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The psychology behind BATMAN

Batman bounce house

Bill Finger and Bob Kane created Batman in May 1939 under the name: The Bat-Man. Since then he has captivated generations of fans thanks to the psychological depth that he was gradually gaining. Today many children prefer a Batman bounce house before any other superhero.

The secret identity of Batman has always been Bruce Wayne, a millionaire philanthropist who witnessed a crime when he was just a child: the murder of his parents. This is the event that forever defines the psyche, Batman since from it he begins to design his future as an anonymous watchman, a suitable and convenient mask for his vengeful impulses. These movies combined with the mask and the Batman bounce house, are the perfect gift for many infants today.

Both Bob Kane and Bill Finger were looking for some way to justify transforming a billionaire into someone capable of fighting crime anonymously. For this, they chose the most potent trigger that exists: a severe trauma. And there is nothing more traumatic for a boy than to witness the death of his parents.

Batman bounce house

In this sense, we can think that Batman is born with the death of his parents. We are not already facing a millionaire who disguises himself to fight crime; but before a vigilant who disguises himself as a multimillionaire with the purpose of keeping up appearances and protecting his loved ones. The constituent element of Batman’s identity lies in its traumatic origin. At first, the presence of Batman has immediate, urgent purposes: to avenge the death of his parents. However, the admission of a dark personality, of another ethically qualified to fight in the shadows, was quickly gaining ground and revenge became a secondary stimulus; an additional element.

Following this line of thought, his revenge has no satiety possible as his pain is fed back into each new night raid to hunt down evildoers. Without his personal anger, Batman could not exist. His driving force comes from it.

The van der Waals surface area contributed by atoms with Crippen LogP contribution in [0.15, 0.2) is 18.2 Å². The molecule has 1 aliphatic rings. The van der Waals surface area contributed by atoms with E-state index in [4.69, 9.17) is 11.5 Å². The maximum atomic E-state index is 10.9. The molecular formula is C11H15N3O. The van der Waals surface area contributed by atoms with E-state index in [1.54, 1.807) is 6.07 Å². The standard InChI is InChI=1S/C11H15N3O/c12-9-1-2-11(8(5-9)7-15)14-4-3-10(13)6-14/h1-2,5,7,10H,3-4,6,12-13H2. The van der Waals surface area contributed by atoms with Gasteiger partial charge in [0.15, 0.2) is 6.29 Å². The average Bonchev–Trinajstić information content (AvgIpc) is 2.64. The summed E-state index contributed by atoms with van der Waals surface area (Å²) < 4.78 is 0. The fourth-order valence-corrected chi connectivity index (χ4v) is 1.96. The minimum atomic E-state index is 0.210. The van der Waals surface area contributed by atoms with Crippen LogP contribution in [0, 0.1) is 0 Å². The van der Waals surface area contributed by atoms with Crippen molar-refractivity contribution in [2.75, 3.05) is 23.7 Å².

The 3 qualities

After years of physical rigors, training, and asceticism, Batman appears with the three conditions that have given him incalculable popularity.

The first, and least important, is your physical prowess. Remember that Batman, unlike what happens with many superheroes, has no special power. In fact, he has one, perhaps more powerful than all his colleagues in the world of comics.

The second quality has to do with deductive capacity. On this feature, there is little to see in the films. However, Batman has always been characterized by executing overwhelming deductive procedures, in the style of the great detectives of the fantastic story, such as C.A. Dupin, by Edgar Allan Poe; Sherlock Holmes, by Arthur Conan Doyle; and Father Brown, of G.K. Chesterton.

Finally, we come to the third main feature of Batman, something that in itself is not a “superpower,” at least not like Superman, but that is the engine of an unstoppable force: his obsession. In fact, the mental attitude of Batman is the most complete representation of the term obsession (Latin obsessĭo), which literally means stalking. Every obsession is composed of a psychological disturbance produced by a fixed idea, by a persistent thought that is installed in mind and refuses to disappear.

psychological disturbance

Some of this happens to Batman. His obsession leads him to explore dark aspects of his own mind, with the proviso that at no time will he try to mitigate it. If we add to that obsession a considerable physical force and an outstanding intellect, the result is a maniac unperturbed in his idea of fighting crime.


Batman’s relationship with bats has many variants. Almost all agree in affirming their phobia for these nocturnal animals, a personal horror that seeks to displace towards the criminals they face. In this sense, the Batman costume has a double meaning: the first, and most obvious, is to terrorize its enemies; and the second put him constantly under the skin of his most intimate fears.

To externalize his anger and his desire for revenge, Batman needs to manage a certain theatricality, something that manifests his inner strength in a strong, intimidating presence. The banalest purpose for the Batman suit indicates that its use is related to protecting his “true” identity and thus safeguarding his loved ones from possible vendettas. However, the real purpose of their attire is to induce their own fears to their opponents.